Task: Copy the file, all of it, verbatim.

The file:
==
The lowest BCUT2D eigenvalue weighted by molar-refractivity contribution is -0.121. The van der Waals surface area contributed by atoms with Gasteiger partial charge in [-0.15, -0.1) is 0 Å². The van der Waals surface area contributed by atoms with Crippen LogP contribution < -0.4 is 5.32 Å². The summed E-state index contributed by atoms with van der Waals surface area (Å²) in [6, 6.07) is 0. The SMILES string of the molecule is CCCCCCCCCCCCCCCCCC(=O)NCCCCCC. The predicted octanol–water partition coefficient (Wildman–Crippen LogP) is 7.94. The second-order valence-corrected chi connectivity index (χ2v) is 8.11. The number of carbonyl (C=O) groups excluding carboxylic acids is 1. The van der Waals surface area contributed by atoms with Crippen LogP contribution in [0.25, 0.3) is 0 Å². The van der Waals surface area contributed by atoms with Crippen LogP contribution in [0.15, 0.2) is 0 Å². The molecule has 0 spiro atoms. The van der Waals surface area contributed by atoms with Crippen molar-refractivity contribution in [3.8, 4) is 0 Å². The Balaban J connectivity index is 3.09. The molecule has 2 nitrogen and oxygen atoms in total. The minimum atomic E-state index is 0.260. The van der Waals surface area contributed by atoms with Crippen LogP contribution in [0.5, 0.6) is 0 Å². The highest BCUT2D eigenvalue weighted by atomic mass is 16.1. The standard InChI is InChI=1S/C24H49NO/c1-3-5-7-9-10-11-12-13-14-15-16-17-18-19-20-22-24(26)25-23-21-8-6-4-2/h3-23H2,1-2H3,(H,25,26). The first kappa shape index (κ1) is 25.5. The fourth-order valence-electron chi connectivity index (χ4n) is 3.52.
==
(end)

The lowest BCUT2D eigenvalue weighted by molar-refractivity contribution is -0.121. The van der Waals surface area contributed by atoms with Gasteiger partial charge in [-0.15, -0.1) is 0 Å². The van der Waals surface area contributed by atoms with Crippen LogP contribution < -0.4 is 5.32 Å². The summed E-state index contributed by atoms with van der Waals surface area (Å²) in [6, 6.07) is 0. The SMILES string of the molecule is CCCCCCCCCCCCCCCCCC(=O)NCCCCCC. The predicted octanol–water partition coefficient (Wildman–Crippen LogP) is 7.94. The second-order valence-corrected chi connectivity index (χ2v) is 8.11. The number of carbonyl (C=O) groups excluding carboxylic acids is 1. The van der Waals surface area contributed by atoms with Crippen LogP contribution in [0.25, 0.3) is 0 Å². The van der Waals surface area contributed by atoms with Crippen LogP contribution in [0.15, 0.2) is 0 Å². The molecule has 0 spiro atoms. The van der Waals surface area contributed by atoms with Crippen molar-refractivity contribution in [3.8, 4) is 0 Å². The Balaban J connectivity index is 3.09. The molecule has 2 nitrogen and oxygen atoms in total. The minimum atomic E-state index is 0.260. The van der Waals surface area contributed by atoms with Crippen LogP contribution in [0.5, 0.6) is 0 Å². The highest BCUT2D eigenvalue weighted by atomic mass is 16.1. The standard InChI is InChI=1S/C24H49NO/c1-3-5-7-9-10-11-12-13-14-15-16-17-18-19-20-22-24(26)25-23-21-8-6-4-2/h3-23H2,1-2H3,(H,25,26). The first kappa shape index (κ1) is 25.5. The fourth-order valence-electron chi connectivity index (χ4n) is 3.52.